Travel agencies adjust to some downturn

Despite war in Iraq, business isn't so bad

April 15, 2003|By June Arney | June Arney,SUN STAFF

Area travel agents report that business is down as a result of the war with Iraq, but not as much as they initially had feared.

"I don't think it's as bad as I thought it was going to be," said Carol Pennington, president of Inner Harbor Travel Inc. in Baltimore. "You envision another terrorism attack and wonder whether you're going to be able to survive."

Over a relatively short time span, the travel agency business has struggled with the post- Sept. 11 downturn, recession, commission cuts by airlines, cruise ship maladies, an outbreak of severe acute respiratory syndrome (SARS) and the war, she said.

"You wonder how much more small travel businesses can survive," said Pennington, whose office has four agents.

Overall, Pennington said, her first-quarter travel revenue was less than 10 percent lower than in last year's quarter, though European travel has fallen far more, she said.

"We're not booking Europe and not booking Asia," she said. "I'm doing quite a bit of Caribbean and Mexico. They've switched destinations. They really haven't stopped booking," she said.

According to a recent survey by the Travel Industry Association of America, 71 percent of Americans are not interested in traveling overseas. Of that 71 percent, nearly one-third say their lack of interest is a direct result of the war and the weak economy.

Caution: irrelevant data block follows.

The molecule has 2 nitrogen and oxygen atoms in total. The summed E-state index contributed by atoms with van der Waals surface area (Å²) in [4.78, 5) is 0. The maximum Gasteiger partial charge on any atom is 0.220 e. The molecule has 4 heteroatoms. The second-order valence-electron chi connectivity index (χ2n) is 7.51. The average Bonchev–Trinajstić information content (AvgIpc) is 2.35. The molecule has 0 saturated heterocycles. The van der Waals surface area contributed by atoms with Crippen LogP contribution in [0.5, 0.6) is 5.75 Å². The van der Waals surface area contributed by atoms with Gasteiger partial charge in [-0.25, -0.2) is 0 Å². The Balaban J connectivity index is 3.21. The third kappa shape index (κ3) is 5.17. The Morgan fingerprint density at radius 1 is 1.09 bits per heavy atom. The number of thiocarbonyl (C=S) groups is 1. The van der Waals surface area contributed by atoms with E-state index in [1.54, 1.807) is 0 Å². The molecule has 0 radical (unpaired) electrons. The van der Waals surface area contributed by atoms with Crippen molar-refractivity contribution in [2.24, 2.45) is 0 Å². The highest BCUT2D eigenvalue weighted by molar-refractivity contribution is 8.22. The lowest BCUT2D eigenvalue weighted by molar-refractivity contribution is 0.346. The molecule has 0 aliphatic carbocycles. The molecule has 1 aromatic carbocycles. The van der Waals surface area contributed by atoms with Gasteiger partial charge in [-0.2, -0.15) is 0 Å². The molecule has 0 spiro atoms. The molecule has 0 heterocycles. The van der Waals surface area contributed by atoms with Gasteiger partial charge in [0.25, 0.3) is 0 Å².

From 2000 to 2001, U.S. travel spending overseas dropped 13 percent, or $10.4 billion, according to the TIA data. Numbers for last year are not yet available.

Brian R. Levin, a travel consultant at Royal Travel Planners in Baltimore, has been surprised that the war has not had a greater impact on the 21-year-old agency.

"Business has been better than I anticipated since the war," he said. "I thought I'd be sitting here doing nothing for days besides watching the war. We're getting calls."

Still, he estimated that business was off about 20 percent during February and March compared with those months last year.

Dino Luzzi, president of Town & Country Travel Inc. in Towson, said he has fared about the same as other local travel agencies.

"Is our volume off?" he said. "Yes. But it's not as bad as I thought it was going to be."

Overall, he said, his first-quarter sales are about 30 percent lower than in last year's quarter. But European travel dropped about 70 percent during the first quarter, he said.

Still, university accounts have continued to bring steady business to his agency, which is split about evenly between corporate and leisure travel, he said.

Towson University's women's gymnastics team recently traveled to Manchester, N.H., and Loyola College's women's lacrosse team is to fly to San Francisco this week, he said.

A recent trip to Las Vegas was another reminder to Luzzi that Americans are still traveling.

"It was mobbed," he said. "The airplanes were overbooked. Of course, Vegas is a popular destination, but this was a Monday afternoon."

Luzzi envisions a summer full of driving vacations, which would not be good for his agency.

"The next month is going to be key for how travel will go for the summer and fall," Luzzi said. "The less coverage of the war on television and in the newspapers, people will feel more comfortable going places. It's still a wait-and-see attitude for another month. We'll see how it plays out."

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